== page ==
A third season-based sequel to my "Too Much to Pretend," as second of likely trilogy. The story is currently set in the early part of Season Three, probably between Irresistible (3.03) and Sateda (3.04). As with its prequel, I'll probably include some Map and Playlist info, along with other footnotes along the way to help interested readers explore more.
With Sheppard jogging along in close pursuit, McKay began speaking almost before he was entirely into Weir's office, and nearly tossed his open laptop onto her desk. "Jackson confirmed it! There's a Greek legend about the 'Ring of Gyges,' which gave its wearer the power of invisibility..."(1)
Weir calmly closed her own computer, and looked up at the exuberant physicist with noncommittal expectation.
Not the shared excitement McKay was hoping for; but she also didn't immediately yell at him like Sheppard had when he'd interrupted the Colonel's game of solitaire. So he continued before either of them could change their minds, "The Ancient database includes a reference to a facility called 'Gaetea', where some of their most important work on cloaking, and maybe shielding, was developed. Probably for security reasons, it wasn't connected to a specific Gate address; so we hadn't known to explore it sooner."
"Rodney has decided," Sheppard summarized, "that the word fragment carved into the city's colonnade, the ionic interference thingies in the atmosphere, and these other coincidences mean that we've found this month's 'discovery of a lifetime.'"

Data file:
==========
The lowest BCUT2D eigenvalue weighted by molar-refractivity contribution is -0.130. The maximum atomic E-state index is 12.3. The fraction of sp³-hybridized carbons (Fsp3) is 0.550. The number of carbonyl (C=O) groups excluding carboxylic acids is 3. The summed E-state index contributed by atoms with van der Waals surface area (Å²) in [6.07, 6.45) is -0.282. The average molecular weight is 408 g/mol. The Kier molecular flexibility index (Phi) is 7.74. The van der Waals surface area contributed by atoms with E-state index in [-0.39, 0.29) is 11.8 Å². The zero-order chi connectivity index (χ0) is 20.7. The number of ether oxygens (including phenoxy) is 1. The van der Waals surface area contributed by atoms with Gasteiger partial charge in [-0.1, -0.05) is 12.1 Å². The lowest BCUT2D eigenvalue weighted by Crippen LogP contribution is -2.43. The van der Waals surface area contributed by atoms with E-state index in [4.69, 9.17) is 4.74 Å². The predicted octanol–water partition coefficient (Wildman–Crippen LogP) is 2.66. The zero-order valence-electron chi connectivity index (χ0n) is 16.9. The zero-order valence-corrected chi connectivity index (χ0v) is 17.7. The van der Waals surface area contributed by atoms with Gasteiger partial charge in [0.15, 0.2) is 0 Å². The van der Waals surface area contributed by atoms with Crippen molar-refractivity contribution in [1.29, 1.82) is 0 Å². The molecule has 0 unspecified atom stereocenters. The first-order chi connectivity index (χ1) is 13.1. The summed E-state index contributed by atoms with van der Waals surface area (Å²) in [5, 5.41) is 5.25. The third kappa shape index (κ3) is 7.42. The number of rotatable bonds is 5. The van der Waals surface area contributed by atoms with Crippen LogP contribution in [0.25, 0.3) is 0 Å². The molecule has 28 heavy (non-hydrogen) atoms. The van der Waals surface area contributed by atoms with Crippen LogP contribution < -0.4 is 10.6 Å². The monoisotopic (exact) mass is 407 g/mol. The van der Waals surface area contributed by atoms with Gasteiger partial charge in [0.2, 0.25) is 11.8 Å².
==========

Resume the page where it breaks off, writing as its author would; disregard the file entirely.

While not appreciating the obviously dubious tone, McKay couldn't argue with the list of evidence and the conclusion. "Jackson suggested that Ancient name could easily have mutated into 'Gyges' on Earth, even as the Lantean stories morphed into the sunken city of Atlantis myth."
"I take it you are... less convinced?" Weir asked her military commander.
"Let's just say that I still find it really convenient that one of our teams just 'happened' to overhear a conversation that points us toward a planet on the edge of the galaxy that just 'happens' to be a key Ancient research facility."
"What's that saying about looking at 'gift horses' again...?" McKay feigned forgetfulness.
"John, you think it's a set-up?"
"He thinks it's a trap," McKay acknowledged. "But the MALP showed no indication of recent activity; just a large Ancient city overrun by an abundance of plant and animal life."
"It's basically forest with some walls, Rodney; it's not like there could be footprints in snow or tracks in the dust to show who or what's been there recently," Sheppard countered. "And as many animal lifeforms as are crawling around there, it'll be hard to tell if anyone was there or approaching." Turning to Weir, he raised his most important concern. "Besides, what really makes me uncomfortable is that the atmospheric conditions Dr McKay pointed out from the MALP readings only appear not to affect on-the-ground sensors or communications. He's already determined that they will keep us from determining whether anything is in orbit. So, if any unfriendlies are in the area--land or air, we'll have no way of knowing until they're on us."